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Name: RATHBONE, John Sylvanus 'Jack' 'Silas'

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Nee: born John Silas Rathbone

Birth Date: 16 May 1878 Eccleshall Bierlow, Sheffield

Death Date: 25 Nov 1963 Nairobi

First Date: 1914-18

Profession: KFA - opened the first 'duka' in Nanyuki and launched out into the Dewdrop Inn, for a while a meeting-place for the scattered ranchers and farmers. Later to become founder and editor of the Sunday Post. Sold his soldier settlement farm to W.S.S.J. Beale.

Area: Dar es Salaam, Nanyuki, Nairobi, Hut - partner with Watson Farm 914 Nanyuki, Founded Sunday Post

Married: 1. Emma Lucie Brenner b.1882 Germany, d.16 Sep 1949 Nairobi; 2. In S. Africa 1950 Olga Alferova b. 24.7.1896 Kursk, Russia

Children: 1. Alan Karl (1905-1928); Louisa Winifred (Eccleshall Bierlow 1906-1909 Guildford)

Book Reference: KFA, Foster, Stoneham, KAD, Red 25, Red 31, Hut, Red 22, Web, Barnes, Paice's Place

General Information:

Gazette 6 Dec 1938 Aberdare Voters List
KFA - Mr Rathbone, like the others, walked from Thika to his farm in North Kenya taking his worldly goods and a handsome map, provided by the Land Office, heavily veined with lines representing streams and rivers. So well watered did the farm seem to be that a clause in the lease forbade its holder to construct any wharves, landing stages or ferries. This provision was faithfully observed, since there turned out to be no rivers.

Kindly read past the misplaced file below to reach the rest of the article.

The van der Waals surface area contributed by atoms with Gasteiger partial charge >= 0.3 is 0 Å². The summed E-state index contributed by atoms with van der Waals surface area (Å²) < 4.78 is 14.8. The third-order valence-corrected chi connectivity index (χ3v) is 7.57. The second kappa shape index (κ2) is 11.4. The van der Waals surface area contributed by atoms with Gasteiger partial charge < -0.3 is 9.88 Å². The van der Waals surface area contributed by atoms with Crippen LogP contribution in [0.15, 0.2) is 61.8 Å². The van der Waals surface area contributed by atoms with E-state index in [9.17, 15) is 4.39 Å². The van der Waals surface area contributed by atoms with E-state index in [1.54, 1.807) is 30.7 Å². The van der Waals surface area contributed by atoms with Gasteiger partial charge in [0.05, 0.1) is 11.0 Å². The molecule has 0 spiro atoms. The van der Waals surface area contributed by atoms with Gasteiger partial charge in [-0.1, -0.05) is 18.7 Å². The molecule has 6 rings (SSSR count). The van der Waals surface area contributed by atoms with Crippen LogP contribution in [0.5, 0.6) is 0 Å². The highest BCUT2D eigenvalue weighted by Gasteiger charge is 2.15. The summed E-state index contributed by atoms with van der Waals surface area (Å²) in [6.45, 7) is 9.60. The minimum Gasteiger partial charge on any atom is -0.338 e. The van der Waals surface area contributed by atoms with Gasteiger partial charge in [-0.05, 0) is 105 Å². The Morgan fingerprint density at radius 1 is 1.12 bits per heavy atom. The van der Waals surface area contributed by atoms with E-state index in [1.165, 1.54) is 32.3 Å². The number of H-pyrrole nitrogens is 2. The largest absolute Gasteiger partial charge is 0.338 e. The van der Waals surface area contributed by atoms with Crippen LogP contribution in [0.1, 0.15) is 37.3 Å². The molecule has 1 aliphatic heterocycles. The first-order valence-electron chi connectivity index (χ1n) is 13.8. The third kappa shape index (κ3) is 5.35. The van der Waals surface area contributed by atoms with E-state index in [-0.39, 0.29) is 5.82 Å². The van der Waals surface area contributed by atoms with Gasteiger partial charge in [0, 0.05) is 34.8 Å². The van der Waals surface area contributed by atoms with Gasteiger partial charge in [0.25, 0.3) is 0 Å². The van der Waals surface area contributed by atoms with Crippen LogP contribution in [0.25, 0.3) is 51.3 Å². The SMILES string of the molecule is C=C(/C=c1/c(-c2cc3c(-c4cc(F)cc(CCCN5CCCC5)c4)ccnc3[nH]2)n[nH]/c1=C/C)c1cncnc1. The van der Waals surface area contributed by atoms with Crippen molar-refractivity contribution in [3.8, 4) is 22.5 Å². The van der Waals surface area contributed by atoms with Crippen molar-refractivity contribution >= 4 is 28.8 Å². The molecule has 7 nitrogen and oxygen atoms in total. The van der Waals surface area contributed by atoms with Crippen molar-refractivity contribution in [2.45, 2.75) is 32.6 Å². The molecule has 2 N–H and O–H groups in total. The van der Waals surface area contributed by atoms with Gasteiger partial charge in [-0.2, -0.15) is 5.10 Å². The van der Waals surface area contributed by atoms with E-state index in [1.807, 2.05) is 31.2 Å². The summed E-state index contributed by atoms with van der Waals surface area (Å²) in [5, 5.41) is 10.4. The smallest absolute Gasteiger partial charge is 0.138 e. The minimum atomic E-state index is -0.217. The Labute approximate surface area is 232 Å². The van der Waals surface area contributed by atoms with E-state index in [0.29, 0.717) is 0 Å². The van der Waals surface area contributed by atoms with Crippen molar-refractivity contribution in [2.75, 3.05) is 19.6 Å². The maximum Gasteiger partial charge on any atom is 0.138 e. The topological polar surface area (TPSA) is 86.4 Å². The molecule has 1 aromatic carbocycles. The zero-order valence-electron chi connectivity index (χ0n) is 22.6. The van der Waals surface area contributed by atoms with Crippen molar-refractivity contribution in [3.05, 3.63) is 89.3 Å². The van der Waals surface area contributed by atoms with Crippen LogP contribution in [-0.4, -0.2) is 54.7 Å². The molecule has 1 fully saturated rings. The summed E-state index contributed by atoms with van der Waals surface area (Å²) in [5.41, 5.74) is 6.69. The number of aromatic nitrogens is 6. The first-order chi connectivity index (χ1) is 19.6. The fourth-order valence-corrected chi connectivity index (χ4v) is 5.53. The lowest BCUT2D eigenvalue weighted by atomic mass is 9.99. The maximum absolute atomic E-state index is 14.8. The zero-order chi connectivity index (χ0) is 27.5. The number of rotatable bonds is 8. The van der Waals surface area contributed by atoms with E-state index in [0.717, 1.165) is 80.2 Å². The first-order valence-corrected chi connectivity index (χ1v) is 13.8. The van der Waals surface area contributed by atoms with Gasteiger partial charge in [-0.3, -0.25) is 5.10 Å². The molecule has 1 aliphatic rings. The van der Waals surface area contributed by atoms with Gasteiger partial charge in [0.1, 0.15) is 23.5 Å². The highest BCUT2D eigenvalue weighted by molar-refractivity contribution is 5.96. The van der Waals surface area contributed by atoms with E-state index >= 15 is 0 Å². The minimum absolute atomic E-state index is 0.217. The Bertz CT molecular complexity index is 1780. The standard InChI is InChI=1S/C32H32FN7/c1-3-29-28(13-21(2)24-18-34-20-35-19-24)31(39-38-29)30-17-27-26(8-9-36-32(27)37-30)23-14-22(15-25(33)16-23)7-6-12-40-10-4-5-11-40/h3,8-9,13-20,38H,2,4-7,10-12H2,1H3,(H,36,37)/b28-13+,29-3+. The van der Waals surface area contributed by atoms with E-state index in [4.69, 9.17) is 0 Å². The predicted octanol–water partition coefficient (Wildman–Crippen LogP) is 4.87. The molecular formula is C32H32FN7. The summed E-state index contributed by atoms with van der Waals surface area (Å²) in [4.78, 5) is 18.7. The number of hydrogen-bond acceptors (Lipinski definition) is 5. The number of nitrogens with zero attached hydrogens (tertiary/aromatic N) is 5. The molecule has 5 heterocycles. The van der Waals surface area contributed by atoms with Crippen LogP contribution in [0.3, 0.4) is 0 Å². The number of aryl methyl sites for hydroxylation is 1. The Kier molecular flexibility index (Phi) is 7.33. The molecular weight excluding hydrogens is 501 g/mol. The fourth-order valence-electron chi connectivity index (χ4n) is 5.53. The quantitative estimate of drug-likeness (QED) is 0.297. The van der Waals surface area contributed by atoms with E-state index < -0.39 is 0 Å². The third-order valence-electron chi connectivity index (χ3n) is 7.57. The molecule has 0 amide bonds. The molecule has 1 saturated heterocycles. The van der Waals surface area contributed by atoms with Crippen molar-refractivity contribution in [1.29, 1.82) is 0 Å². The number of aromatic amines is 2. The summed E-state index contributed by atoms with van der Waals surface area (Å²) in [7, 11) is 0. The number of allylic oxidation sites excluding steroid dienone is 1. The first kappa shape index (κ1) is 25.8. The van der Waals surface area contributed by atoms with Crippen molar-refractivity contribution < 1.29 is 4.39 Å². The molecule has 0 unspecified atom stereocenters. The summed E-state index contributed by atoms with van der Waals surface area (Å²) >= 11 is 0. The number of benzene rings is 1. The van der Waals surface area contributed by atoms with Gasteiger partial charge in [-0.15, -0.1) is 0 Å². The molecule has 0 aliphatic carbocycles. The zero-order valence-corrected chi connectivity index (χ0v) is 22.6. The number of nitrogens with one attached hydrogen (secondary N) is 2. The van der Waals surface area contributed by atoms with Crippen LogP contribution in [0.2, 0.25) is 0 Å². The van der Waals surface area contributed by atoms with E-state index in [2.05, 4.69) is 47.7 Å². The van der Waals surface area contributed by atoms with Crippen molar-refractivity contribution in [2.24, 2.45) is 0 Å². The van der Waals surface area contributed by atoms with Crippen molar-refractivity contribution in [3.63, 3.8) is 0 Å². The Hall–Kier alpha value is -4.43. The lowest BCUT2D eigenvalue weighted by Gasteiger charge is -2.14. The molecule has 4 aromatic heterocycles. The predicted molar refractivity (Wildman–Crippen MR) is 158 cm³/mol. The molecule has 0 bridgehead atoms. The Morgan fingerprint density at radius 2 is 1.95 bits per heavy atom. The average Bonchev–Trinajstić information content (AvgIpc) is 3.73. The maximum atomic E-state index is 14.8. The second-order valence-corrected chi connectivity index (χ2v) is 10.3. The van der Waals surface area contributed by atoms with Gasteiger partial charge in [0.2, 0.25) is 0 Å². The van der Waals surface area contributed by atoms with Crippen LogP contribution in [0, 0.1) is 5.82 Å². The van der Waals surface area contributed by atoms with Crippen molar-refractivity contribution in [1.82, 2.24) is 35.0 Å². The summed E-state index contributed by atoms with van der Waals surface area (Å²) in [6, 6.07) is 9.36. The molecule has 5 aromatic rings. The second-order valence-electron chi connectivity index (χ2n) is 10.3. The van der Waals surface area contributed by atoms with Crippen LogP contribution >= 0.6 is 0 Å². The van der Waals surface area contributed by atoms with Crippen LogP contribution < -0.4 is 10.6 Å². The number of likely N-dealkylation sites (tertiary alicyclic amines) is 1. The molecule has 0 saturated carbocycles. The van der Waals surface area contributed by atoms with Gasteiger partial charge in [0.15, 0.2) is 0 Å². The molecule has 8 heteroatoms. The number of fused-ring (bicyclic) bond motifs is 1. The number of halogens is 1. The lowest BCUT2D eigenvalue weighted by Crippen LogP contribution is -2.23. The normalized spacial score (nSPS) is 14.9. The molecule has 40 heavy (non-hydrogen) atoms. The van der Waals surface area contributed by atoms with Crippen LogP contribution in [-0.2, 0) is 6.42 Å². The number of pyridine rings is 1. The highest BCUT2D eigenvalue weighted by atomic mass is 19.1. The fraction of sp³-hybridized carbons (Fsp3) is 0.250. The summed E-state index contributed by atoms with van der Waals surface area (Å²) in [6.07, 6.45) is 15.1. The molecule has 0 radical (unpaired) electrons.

Red 25 - Township Stores, Nanyuki (Rathbone's)
Red 22 - Rathbone's Stores, Nanyuki - Millers
Red 22 - J.S. Rathbone, Nanyuki & Ndare - Motor Garage
Web - Obituary - John Sylvanus Rathbone, founder and first editor of The Sunday Post and founder of the English Press Ltd. who died last week, was born in Sheffield on May 16 1878. He was very proud of the fact that his grandfather was born during the Napoleonic Wars. From a quite a boy [sic], he always had a literary bent and once came out top of the list in a nation-wide examination in English.
At the start of the first World War, he joined the Army and came out to Dar es Salaam to fight in the German East African Campaign. Ever with his mind on such things he started at Headquarters an Army magazine called "Doing". On his staff were the late George Kinnear (afterwards editor of the 'East African Standard') and also "Pop" Binks Kenya's own astronomer. The latter contributed a column to this magazine entitled "What Binks thinks."
After the war and back in England, the call of Africa was too strong for Mr Rathbone, so he returned to Kenya as a soldier-settler in 1920 and walked up to Nanyuki with his ox-carts to take over his allotted farm. Later he sold this farm for only £500 and settled down in business. He assisted in building a great deal of Nanyuki where there is still a Rathbone Road. While there he edited another magazine with a Mount Kenya interest.